Chemotherapy (CTx) is Tx of cancer with cytotoxic chemotherapeutic agents. The objective can be either curative or to relieve suffering. It can either be used as a single-agent, or in combination. Chemoradiotherapy (CRT) is the combination of chemo and radio. It can also be used with hyperthermia, and surgery.
What is chemotherapy?
They're drugs which are cytotoxic. This means they are toxic to cells.
Other conditions, including:
Cytotoxic means that it kills cells that divide rapidly, as it is a main property of most cancer cells. This is also what causes the main side effects. Some newer drugs are more targeted (rather than indiscriminately cytotoxic), targetting proteins abnormally expressed in cancer cells and essential for their growth, known as targeted therapy or biologic therapy
Wait. Toxic to all cells? Isn't this bad?
No. Only toxic to cells that divide rapidly. Because that's what cancers basically do. It's also what causes their main side effects.
Alkylating antineoplastic agents, which are an alkylating agent, that attaches an alkyl group (CnH2n+1) to DNA. Since cancer cells in general proliferate faster and with less error-correcting than healthy cells, cancer cells are more sensitive to DNA damage, e.g. being alkylated. It includes:
Nitrogen mustards, including mechlorethamine, cyclophosphamide, melphalan, chlorambucil, ifosfamide, busulfan
Nitrosoureas, including N-Nitroso-N-methylurea, carmustine, lomustine, semustine, fotemustine, streptozotocin
Tetrazines, including dacarbazine, mitozolomide, temozolomide
Aziridines, including thiotepa, mytomycin, diaziquone
Cisplatins and derivatives, including cisplatin, carboplatin, oxaliplatin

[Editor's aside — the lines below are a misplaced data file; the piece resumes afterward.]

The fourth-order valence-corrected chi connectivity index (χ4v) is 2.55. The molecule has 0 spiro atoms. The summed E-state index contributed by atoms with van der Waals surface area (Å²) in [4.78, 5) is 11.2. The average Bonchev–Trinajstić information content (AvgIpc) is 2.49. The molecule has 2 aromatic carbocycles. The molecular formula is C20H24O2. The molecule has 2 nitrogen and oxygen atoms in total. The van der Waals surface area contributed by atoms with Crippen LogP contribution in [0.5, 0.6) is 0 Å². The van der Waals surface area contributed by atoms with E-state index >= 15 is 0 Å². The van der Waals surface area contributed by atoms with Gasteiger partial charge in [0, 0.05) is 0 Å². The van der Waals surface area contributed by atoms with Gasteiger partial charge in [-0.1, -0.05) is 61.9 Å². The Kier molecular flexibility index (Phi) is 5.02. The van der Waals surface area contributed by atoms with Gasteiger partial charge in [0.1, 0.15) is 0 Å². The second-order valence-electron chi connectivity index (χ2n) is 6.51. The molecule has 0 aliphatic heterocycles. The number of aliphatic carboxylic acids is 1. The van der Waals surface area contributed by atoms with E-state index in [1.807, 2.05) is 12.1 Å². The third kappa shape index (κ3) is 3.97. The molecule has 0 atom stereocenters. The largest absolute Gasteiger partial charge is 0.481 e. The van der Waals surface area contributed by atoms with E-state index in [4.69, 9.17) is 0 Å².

Non-classical alkylating agents, including procarbazine, hexamethylmelamine
Antimetabolites, which inhibit the use of a metabolite, which is another chemical that is apart of metabolism. It is often similar ins tructure ot the metabolite it interferes with, e.g. antifolates interfere with the use of folic acid. The presence of antimetabolites can have toxic effects on cells, e.g. halting cell growth and cell division. Examples include:
Anti-microtubule agents, which block cell growth by stopping mitosis (cell division). It interferes with microtubules (cellular structures that help move chromosomes during mitosis)
Topoisomerase inhibitors, which interfere with the action of topoisomerase enzymes (topoisomerase 1 and 2), which are enzymes that control the changes in DNA structure, by catalyzing the breaking and rejoining of the phosphodiester backbone of DNA strands during the normal cell cycle. It includes:
Topoisomerase 1 inhibitors, including irinotecan, topotecan, camptothecin, lamellarin D
Cytotoxic antibiotics, which are drugs that interrupt cell division. It includes:
Anthracycline, including doxorubicin, daunorubicin
Harms rapidly dividing cells, including cells in the:
Immune system, causing myelosuppression (decreased production of blood cells), causing immunosuppression
Digestive tract, causing mucositis (inflammation of GI lining)
Hair follicles, causing alopecia (hair loss)
What are the main side effects of drugs that kill rapidly dividing cells?
They can kill cells OTHER than cancer, that rapidly divide. This includes bone marrow. The GI lining. And hair. They all have quick turnover, so they're also targets for these drugs. That's why during chemo treatment you lose all your hair. You can get lots of tummy problems. And have bone problems.